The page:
UK Supreme Court leaves decision on prisoner voting rights to parliament

R (on the application of Chester) v Secretary of State for Justice [2013] UKSC 63 (16 October 2013)


Two prisoners serving life sentences for murder claimed that their rights had been infringed by reason of their prohibition from voting in elections. The United Kingdom Supreme Court unanimously dismissed both appeals.


In the United Kingdom, all prisoners currently serving sentences are prevented from voting under section 3 of the Representation of the People Act 1983. Further legislation extends that disenfranchisement to European and Scottish Parliamentary elections. Both the appellants are prisoners who were convicted of murder and sentenced to life imprisonment. They claimed that their disenfranchisement violated their rights. 

Chester’s claim related to voting in the United Kingdom and European Parliamentary elections and relied on European Union law and article 3 of Protocol No 1 to the European Convention on Human Rights (A3P1) which was incorporated into UK domestic law by the Human Rights Act 1998. McGeoch’s claim related to voting in local municipal and Scottish Parliamentary elections and relied on European Union law.


A3P1 states:

The High Contracting Parties undertake to hold free and fair elections at reasonable intervals by secret ballot, under conditions which will ensure the free expression of the opinion of the people in the choice of the legislature.

Lord Mance delivered the principal judgment with which the rest of the Court agreed. His Honour considered the decisions of the Grand Chamber of the European Court of Human Rights in Hirst v United Kingdom (No 2) (2005) EHRR 849 and Scoppola v Italy (No 3) (2012) 56 EHRR 663 in which it was acknowledged that disenfranchisement of convicted serving prisoners “may be considered to pursue the aims of preventing crime and enhancing civic responsibility and respect for the rule of law”. The earlier decision, Hirst (No 2), had found that the UK’s ban on prisoner voting was a “general, automatic and indiscriminate restriction on a vitally important Convention right” which fell “outside any acceptable margin of appreciation and was incompatible with A3P1”. Those principles were reiterated in Scoppola; however, it was held in that case that a scheme preventing prisoners serving sentences of three or more years from voting was compatible with A3P1.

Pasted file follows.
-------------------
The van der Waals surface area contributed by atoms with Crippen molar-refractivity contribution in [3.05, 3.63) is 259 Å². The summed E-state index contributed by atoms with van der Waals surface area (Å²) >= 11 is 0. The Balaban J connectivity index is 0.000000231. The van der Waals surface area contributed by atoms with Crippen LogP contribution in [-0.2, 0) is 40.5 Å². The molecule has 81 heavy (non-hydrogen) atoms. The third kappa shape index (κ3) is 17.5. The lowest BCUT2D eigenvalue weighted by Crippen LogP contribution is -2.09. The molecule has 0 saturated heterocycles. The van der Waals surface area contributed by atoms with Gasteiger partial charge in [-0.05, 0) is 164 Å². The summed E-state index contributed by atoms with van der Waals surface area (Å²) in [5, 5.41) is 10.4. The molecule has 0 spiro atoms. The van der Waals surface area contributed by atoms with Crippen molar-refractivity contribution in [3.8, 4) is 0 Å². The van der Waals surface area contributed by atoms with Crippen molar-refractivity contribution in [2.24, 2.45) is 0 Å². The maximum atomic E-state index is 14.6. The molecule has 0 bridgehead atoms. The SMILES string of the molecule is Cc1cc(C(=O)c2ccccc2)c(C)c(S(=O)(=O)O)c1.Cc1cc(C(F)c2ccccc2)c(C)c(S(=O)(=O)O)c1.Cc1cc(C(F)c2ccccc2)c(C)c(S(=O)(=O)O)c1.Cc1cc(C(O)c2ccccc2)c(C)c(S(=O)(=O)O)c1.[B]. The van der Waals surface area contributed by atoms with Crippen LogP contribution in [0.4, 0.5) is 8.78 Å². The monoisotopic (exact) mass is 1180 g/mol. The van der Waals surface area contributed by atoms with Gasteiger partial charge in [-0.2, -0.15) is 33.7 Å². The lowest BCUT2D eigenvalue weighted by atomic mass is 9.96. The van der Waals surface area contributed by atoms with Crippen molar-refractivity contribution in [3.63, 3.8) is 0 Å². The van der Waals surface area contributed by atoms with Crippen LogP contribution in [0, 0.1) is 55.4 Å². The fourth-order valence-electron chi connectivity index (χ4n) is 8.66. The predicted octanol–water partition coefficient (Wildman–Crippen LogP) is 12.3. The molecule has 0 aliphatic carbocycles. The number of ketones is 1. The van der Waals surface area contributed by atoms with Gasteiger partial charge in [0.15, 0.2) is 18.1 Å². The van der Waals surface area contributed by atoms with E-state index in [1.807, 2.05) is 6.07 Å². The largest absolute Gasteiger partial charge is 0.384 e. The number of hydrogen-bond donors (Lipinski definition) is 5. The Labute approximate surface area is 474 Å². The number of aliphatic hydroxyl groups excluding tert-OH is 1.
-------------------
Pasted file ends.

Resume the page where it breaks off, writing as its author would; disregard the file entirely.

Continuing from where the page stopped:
Lord Mance noted that the UK Parliament is presently considering the relevant legislation's consistency with Hirst (No 2) and Scoppola and on that basis, the Court did not have a further role in making a declaration relating to incompatibility.

European Union law

It was submitted that Hirst (No 2) and Scoppola applied to incorporate into European Union law the principles they espouse in relation to voting in European Parliamentary elections. However, Lord Mance found that the case law does not suggest that the European Treaties confer on citizens of the Union an individual right to vote of which the scope and conditions are measured by reference to ECHR jurisprudence. Eligibility to vote under European law was regarded to be a matter for national Parliaments and one of considerable national interest. While the ECHR jurisprudence operates as the relevant control, the European Commission involving itself or taking issue with voting eligibility in Member States would not only unnecessarily duplicate control at the European level, it could also lead to further conflict and uncertainty.

Observations of Lady Hale